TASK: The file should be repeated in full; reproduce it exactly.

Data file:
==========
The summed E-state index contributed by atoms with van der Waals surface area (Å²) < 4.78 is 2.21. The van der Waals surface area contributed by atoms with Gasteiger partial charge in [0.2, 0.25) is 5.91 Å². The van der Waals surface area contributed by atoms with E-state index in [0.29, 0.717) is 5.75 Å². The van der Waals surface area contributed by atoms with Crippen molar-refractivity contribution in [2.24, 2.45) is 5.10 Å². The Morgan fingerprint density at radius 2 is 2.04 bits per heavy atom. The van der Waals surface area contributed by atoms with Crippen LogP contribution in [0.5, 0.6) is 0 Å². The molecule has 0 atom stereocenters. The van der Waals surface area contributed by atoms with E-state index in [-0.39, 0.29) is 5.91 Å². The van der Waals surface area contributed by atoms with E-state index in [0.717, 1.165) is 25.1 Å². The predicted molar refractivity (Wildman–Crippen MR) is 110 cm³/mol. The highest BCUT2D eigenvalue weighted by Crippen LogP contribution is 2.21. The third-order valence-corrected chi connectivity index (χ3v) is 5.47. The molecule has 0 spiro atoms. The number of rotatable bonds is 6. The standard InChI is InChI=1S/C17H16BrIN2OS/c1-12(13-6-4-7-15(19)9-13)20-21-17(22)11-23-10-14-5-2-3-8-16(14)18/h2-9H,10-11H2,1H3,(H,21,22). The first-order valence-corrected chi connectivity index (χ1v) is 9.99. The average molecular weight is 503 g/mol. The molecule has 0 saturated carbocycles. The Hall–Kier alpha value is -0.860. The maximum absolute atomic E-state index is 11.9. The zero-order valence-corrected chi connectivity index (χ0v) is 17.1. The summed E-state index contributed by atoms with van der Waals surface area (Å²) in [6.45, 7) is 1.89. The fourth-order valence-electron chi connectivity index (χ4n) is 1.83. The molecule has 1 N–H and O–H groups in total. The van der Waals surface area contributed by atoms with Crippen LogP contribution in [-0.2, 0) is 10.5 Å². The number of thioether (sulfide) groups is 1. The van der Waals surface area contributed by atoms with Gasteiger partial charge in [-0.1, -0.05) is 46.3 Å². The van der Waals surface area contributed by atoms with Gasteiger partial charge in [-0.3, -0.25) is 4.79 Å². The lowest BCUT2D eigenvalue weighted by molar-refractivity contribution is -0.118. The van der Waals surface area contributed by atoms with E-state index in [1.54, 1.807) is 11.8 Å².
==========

The summed E-state index contributed by atoms with van der Waals surface area (Å²) < 4.78 is 2.21. The van der Waals surface area contributed by atoms with Gasteiger partial charge in [0.2, 0.25) is 5.91 Å². The van der Waals surface area contributed by atoms with E-state index in [0.29, 0.717) is 5.75 Å². The van der Waals surface area contributed by atoms with Crippen molar-refractivity contribution in [2.24, 2.45) is 5.10 Å². The Morgan fingerprint density at radius 2 is 2.04 bits per heavy atom. The van der Waals surface area contributed by atoms with Crippen LogP contribution in [0.5, 0.6) is 0 Å². The molecule has 0 atom stereocenters. The van der Waals surface area contributed by atoms with E-state index in [-0.39, 0.29) is 5.91 Å². The van der Waals surface area contributed by atoms with E-state index in [0.717, 1.165) is 25.1 Å². The predicted molar refractivity (Wildman–Crippen MR) is 110 cm³/mol. The highest BCUT2D eigenvalue weighted by Crippen LogP contribution is 2.21. The third-order valence-corrected chi connectivity index (χ3v) is 5.47. The molecule has 0 spiro atoms. The number of rotatable bonds is 6. The standard InChI is InChI=1S/C17H16BrIN2OS/c1-12(13-6-4-7-15(19)9-13)20-21-17(22)11-23-10-14-5-2-3-8-16(14)18/h2-9H,10-11H2,1H3,(H,21,22). The first-order valence-corrected chi connectivity index (χ1v) is 9.99. The average molecular weight is 503 g/mol. The molecule has 0 saturated carbocycles. The Hall–Kier alpha value is -0.860. The maximum absolute atomic E-state index is 11.9. The zero-order valence-corrected chi connectivity index (χ0v) is 17.1. The summed E-state index contributed by atoms with van der Waals surface area (Å²) in [6.45, 7) is 1.89. The fourth-order valence-electron chi connectivity index (χ4n) is 1.83. The molecule has 1 N–H and O–H groups in total. The van der Waals surface area contributed by atoms with Crippen LogP contribution in [-0.2, 0) is 10.5 Å². The number of thioether (sulfide) groups is 1. The van der Waals surface area contributed by atoms with Gasteiger partial charge in [-0.1, -0.05) is 46.3 Å². The van der Waals surface area contributed by atoms with Gasteiger partial charge in [-0.3, -0.25) is 4.79 Å². The lowest BCUT2D eigenvalue weighted by molar-refractivity contribution is -0.118. The van der Waals surface area contributed by atoms with E-state index in [1.54, 1.807) is 11.8 Å².